Gaynor was the Tigers second foray into the Western Kentucky baseball program in recent years, having popped catcher Jordan Newton a couple years before taking Gaynor in the third round in 2009. The third round selection was at the upper end of where many analysts thought Gaynor would go, but the Tigers wanted to make sure they got their man.
Debuting in the New York-Penn League, Gaynor had a rough start to his professional career. Though he had showed well with wood bats in the past, the adjustment to the grind and the new level of competition held him down to a lowly .192/.281/.282 line.
With little in the way of expectations from fans entering the 2010 season, Gaynor exploded in 131 games at West Michigan. The everyday 3B for the club ripped the ball, posting a .789 OPS, over 10% better than the league average. Buried beneath that raw number, Gaynor knocked 39 doubles and ten home runs in a league that is notorious for suppressing power, while also swiping 13 bases in 18 attempts.
Gaynor is an outstanding athlete for a man his size. He is a physical specimen with a chiseled frame, though he maintains his flexibility. The Tigers were blown away by his raw athleticism in pre-draft workouts and couldn't resist getting him in the organization.
Gaynor offers the potential for above-average raw power and above-average speed, having been clocked as low as 6.7 seconds in the 60-yard dash. He has solid base running instincts, but he is still improving his ability to read pitchers and steal bases.
He lacks the natural hitting ability to let all of his raw power show in game situations, but he could still hit 15 home runs annually. There is some swing and miss in his game, but not an exorbitant amount, and he has demonstrated a willingness to work counts and wait for a pitch he can drive.
Defensively he is still pretty rough at third. His athleticism allows him to make most plays, though he is often unorthodox in his methods. He loses his footwork frequently. Gaynor's arm is above-average but many scouts are thrown by his short arm motion that saps some of what should be better arm strength. The common theme among observers outside the Tigers organization is that he could fit better on an outfield corner defensively.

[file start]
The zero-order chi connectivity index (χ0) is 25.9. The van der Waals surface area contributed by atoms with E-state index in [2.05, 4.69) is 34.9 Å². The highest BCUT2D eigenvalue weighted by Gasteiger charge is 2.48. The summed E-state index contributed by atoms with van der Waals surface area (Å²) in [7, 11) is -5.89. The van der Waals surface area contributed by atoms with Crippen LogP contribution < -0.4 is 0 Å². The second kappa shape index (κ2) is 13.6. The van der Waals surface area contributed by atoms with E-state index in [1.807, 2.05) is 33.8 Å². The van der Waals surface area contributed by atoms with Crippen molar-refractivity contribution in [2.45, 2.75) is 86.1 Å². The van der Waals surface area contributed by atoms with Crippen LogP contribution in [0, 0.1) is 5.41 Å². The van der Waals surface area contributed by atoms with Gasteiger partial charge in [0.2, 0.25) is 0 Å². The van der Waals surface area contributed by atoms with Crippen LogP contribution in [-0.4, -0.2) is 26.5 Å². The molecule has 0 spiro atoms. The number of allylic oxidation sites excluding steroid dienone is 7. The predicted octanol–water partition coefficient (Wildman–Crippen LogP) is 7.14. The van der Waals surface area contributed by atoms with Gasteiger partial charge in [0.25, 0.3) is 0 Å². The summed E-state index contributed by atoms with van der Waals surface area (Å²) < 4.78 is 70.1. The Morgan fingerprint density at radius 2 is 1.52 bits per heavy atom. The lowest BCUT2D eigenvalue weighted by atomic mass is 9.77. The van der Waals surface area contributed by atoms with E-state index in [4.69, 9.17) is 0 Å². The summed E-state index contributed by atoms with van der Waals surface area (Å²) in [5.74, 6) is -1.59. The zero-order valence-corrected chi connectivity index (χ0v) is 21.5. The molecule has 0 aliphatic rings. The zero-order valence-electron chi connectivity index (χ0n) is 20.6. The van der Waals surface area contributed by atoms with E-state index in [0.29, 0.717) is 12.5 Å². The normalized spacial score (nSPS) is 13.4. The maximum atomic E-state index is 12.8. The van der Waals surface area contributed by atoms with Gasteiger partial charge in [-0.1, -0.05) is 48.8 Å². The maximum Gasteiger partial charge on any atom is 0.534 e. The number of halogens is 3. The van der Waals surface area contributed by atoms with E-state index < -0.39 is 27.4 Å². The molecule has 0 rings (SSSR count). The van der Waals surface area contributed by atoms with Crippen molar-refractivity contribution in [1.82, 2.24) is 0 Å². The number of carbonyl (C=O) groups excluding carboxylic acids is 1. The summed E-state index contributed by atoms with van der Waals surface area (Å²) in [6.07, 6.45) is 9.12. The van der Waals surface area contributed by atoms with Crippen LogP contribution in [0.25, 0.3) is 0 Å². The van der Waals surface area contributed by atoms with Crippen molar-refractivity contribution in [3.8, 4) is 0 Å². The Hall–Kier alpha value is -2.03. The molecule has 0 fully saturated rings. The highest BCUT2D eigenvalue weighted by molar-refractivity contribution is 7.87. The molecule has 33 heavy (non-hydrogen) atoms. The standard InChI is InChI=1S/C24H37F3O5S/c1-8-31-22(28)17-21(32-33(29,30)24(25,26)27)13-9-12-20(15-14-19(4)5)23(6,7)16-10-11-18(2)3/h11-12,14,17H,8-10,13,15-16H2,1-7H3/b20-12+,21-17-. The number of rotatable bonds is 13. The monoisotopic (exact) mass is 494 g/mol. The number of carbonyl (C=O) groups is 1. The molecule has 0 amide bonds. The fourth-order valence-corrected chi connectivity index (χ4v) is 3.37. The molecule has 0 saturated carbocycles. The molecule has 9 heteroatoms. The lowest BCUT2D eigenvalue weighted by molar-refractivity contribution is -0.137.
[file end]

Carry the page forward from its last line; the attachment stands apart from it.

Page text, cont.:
Scouts that like Gaynor see him as a potential second division regular, while scouts that aren't a fan of his see a potential bench bat at best. If he can't stick at third base, then his bat will have to improve beyond its current projection to carry an outfield corner.
Performance Level Team AB AVG 2B HR RBI SO BB OBP% SLG% A
As mentioned, Gaynor is an exceptional athlete with a strong body that he has worked hard to craft. He has an outstanding work ethic. He has had no significant injuries in his pro career.
One of Gaynor and Francisco Martinez are likely headed to Lakeland, while the other heads to Double-A Erie in 2011. At this early stage of spring training, indications are pointing toward Gaynor heading to High-A to build on last year's success.
As a third baseman, his offensive ceiling as a player potentially capable of poking 15 home runs and stealing 15 bases is fairly enticing and could make him a decent MLB regular. If his defense can't hold up however, that offensive profile will look more and more like a fourth outfielder. If he is forced to move away from third base as his everyday home, he would probably be best suited to become acquainted with playing all four corners to increase his versatility and give the big league club options for getting his offensive game in the lineup.
Gaynor is in a position to see multiple levels of the farm system in 2011. If he starts at Lakeland, he could easily see Erie before the close of the season. That type of progress this summer could put him on the radar as a potential call-up late in 2012 and into 2013.
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